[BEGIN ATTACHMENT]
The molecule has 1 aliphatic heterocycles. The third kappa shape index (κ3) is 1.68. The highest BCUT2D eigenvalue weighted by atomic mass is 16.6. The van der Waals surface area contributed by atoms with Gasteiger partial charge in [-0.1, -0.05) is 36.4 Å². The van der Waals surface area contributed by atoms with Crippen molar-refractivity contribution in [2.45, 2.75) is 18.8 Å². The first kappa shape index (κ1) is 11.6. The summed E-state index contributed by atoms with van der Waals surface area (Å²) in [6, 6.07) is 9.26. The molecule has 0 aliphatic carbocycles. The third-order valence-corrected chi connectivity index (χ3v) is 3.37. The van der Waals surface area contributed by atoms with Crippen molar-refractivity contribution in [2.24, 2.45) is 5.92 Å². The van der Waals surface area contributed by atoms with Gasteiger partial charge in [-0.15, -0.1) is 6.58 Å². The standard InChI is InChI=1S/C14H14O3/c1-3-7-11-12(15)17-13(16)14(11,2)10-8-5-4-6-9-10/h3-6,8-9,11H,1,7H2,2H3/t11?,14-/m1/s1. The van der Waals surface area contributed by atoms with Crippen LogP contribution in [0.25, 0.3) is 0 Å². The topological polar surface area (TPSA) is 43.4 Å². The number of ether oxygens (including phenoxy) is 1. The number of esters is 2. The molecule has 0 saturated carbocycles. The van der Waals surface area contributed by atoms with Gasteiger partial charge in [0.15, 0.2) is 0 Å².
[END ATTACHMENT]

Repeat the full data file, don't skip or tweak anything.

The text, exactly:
The molecule has 1 aliphatic heterocycles. The third kappa shape index (κ3) is 1.68. The highest BCUT2D eigenvalue weighted by atomic mass is 16.6. The van der Waals surface area contributed by atoms with Gasteiger partial charge in [-0.1, -0.05) is 36.4 Å². The van der Waals surface area contributed by atoms with Crippen molar-refractivity contribution in [2.45, 2.75) is 18.8 Å². The first kappa shape index (κ1) is 11.6. The summed E-state index contributed by atoms with van der Waals surface area (Å²) in [6, 6.07) is 9.26. The molecule has 0 aliphatic carbocycles. The third-order valence-corrected chi connectivity index (χ3v) is 3.37. The van der Waals surface area contributed by atoms with Crippen molar-refractivity contribution in [2.24, 2.45) is 5.92 Å². The van der Waals surface area contributed by atoms with Gasteiger partial charge in [-0.15, -0.1) is 6.58 Å². The standard InChI is InChI=1S/C14H14O3/c1-3-7-11-12(15)17-13(16)14(11,2)10-8-5-4-6-9-10/h3-6,8-9,11H,1,7H2,2H3/t11?,14-/m1/s1. The van der Waals surface area contributed by atoms with Crippen LogP contribution in [0.25, 0.3) is 0 Å². The topological polar surface area (TPSA) is 43.4 Å². The number of ether oxygens (including phenoxy) is 1. The number of esters is 2. The molecule has 0 saturated carbocycles. The van der Waals surface area contributed by atoms with Gasteiger partial charge in [0.15, 0.2) is 0 Å².